Legalization for recreational cannabis is a hot-button topic in Canadian politics right now. Meanwhile, medical cannabis has been legal for years now. It’s only been recently, however, that Canadian patients and medical practitioners alike have started treating medical cannabis as a potential treatment for many different conditions. As high-quality research evidence mounts, a strong case is being built for how cannabis could play a role in improving the health of Canadians.
When it comes to authorizing medical cannabis, however, one of the concerns both patients and doctors have is the cost of this medication. Many patients want to know if the cost will be partially or fully covered by their existing health insurance.
The Status Quo
Until early 2018, no insurance providers included coverage for medical cannabis in their prescription medication coverage. As provincial healthcare insurance doesn’t include medical marijuana on its list of covered medications, Canadians who were authorized medical cannabis had no coverage for their medication under either the public healthcare system or private insurance.
About the best a Canadian patient could do was submit the cost of medical cannabis on their tax filings with the Canada Revenue Agency. The CRA lists medical cannabis as an eligible expense, meaning you can use the purchase to get a rebate on your tax filing.
For most Canadians, this isn’t a good solution. It means you’ll still need to pay for the cost of your medication up front, at the time of purchase, and out of your own pocket. It can defer reimbursement for up to a year, and “reimbursement” will be a small percentage that increases your tax return or reduces what you owe to the CRA.
As the number of medical cannabis patients in Canada has increased, more people have started thinking about the accessibility of this medication. The cost barrier can be prohibitive for many, which could keep them from getting the treatment they need.
It may also make less effective treatments or potentially harmful treatment options, such as opioid medications, more cost-effective for Canadians. As the opioid crisis continues to deepen, the wisdom of providing coverage for opioid medications and not a safer alternative such as medical cannabis has to be questioned.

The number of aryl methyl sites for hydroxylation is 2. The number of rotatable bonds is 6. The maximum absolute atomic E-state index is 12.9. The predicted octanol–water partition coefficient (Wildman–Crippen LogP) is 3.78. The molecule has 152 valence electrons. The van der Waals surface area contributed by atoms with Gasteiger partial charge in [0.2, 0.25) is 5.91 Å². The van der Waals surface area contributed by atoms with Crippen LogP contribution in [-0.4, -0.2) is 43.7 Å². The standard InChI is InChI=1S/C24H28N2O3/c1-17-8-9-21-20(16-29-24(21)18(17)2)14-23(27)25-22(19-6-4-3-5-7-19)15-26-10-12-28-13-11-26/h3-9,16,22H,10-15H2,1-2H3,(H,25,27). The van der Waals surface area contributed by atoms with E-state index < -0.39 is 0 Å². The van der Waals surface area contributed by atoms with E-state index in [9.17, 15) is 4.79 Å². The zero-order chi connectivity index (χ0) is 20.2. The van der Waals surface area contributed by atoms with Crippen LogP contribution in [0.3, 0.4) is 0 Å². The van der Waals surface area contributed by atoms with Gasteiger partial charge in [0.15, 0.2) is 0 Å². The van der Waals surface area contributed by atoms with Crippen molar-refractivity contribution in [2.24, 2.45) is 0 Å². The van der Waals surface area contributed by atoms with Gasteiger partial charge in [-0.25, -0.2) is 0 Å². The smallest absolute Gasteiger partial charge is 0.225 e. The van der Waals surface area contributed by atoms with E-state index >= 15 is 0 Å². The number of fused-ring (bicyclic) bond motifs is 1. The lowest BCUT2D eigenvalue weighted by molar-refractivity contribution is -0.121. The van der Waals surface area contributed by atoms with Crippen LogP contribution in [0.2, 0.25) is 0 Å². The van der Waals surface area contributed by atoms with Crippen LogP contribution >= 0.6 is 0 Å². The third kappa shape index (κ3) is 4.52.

Many employers are now revisiting their workplace policies about substance use, especially in light of looming legalization for recreational cannabis. Questions about medical marijuana in the workplace are becoming more common and, along with them, questions about why this legitimate medication isn’t being covered by benefits providers.
In February 2018, Sun Life Financial announced it would be adding coverage for medical cannabis to its benefits packages. It would offer up to $6,000 per year for eligible medical marijuana expenses.
This is a major shake-up in the Canadian insurance industry. Sun Life is one of the larger players in the industry, offering benefits to nearly 25,000 Canadian companies. Other major insurance companies, such as Great West Life, Manulife, and others will likely be reviewing their own policies and determining how they can offer coverage for medical marijuana as part of their private benefits insurance as well.
Employers need to opt in and add medical marijuana coverage to their employee benefits package. Alternately, a patient could choose to take out a private policy, although this could be expensive. Insurance prices are determined by risk of policy use, so if you already use medical cannabis, your account may be assessed as high-risk and charged a higher premium.
Time for Governments to Step Up
Not every Canadian has private insurance offered through an employer, and not every Canadian is in a position to take out their own private insurance policy just to cover the cost of a medication they need.
It’s time for the provincial and territorial governments to step up and cover the costs of medical marijuana for all Canadians. Only then will this medication be truly affordable and available to all.